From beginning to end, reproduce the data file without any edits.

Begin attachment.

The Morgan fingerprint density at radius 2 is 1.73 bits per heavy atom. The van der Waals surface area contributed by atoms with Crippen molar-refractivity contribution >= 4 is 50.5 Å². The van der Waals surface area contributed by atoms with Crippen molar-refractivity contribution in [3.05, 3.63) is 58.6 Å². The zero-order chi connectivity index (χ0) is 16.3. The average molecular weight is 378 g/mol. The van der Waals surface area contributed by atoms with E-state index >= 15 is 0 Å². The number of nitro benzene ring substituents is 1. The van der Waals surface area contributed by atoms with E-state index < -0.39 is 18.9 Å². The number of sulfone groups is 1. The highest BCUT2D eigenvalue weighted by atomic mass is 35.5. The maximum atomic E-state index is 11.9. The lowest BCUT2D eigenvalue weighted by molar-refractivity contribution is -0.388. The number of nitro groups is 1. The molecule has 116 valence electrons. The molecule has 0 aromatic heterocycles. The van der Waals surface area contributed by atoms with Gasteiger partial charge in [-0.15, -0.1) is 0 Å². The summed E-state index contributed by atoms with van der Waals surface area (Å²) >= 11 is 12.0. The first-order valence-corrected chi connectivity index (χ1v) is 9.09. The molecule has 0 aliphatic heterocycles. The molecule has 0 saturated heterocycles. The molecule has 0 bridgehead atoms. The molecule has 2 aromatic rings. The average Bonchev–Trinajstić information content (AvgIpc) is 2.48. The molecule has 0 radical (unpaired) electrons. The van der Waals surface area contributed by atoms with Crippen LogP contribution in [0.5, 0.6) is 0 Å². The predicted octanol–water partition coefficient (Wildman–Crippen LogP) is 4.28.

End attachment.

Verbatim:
The Morgan fingerprint density at radius 2 is 1.73 bits per heavy atom. The van der Waals surface area contributed by atoms with Crippen molar-refractivity contribution >= 4 is 50.5 Å². The van der Waals surface area contributed by atoms with Crippen molar-refractivity contribution in [3.05, 3.63) is 58.6 Å². The zero-order chi connectivity index (χ0) is 16.3. The average molecular weight is 378 g/mol. The van der Waals surface area contributed by atoms with E-state index >= 15 is 0 Å². The number of nitro benzene ring substituents is 1. The van der Waals surface area contributed by atoms with E-state index < -0.39 is 18.9 Å². The number of sulfone groups is 1. The highest BCUT2D eigenvalue weighted by atomic mass is 35.5. The maximum atomic E-state index is 11.9. The lowest BCUT2D eigenvalue weighted by molar-refractivity contribution is -0.388. The number of nitro groups is 1. The molecule has 116 valence electrons. The molecule has 0 aromatic heterocycles. The van der Waals surface area contributed by atoms with Gasteiger partial charge in [-0.15, -0.1) is 0 Å². The summed E-state index contributed by atoms with van der Waals surface area (Å²) >= 11 is 12.0. The first-order valence-corrected chi connectivity index (χ1v) is 9.09. The molecule has 0 aliphatic heterocycles. The molecule has 0 saturated heterocycles. The molecule has 0 bridgehead atoms. The molecule has 2 aromatic rings. The average Bonchev–Trinajstić information content (AvgIpc) is 2.48. The molecule has 0 radical (unpaired) electrons. The van der Waals surface area contributed by atoms with Crippen LogP contribution in [0.5, 0.6) is 0 Å². The predicted octanol–water partition coefficient (Wildman–Crippen LogP) is 4.28.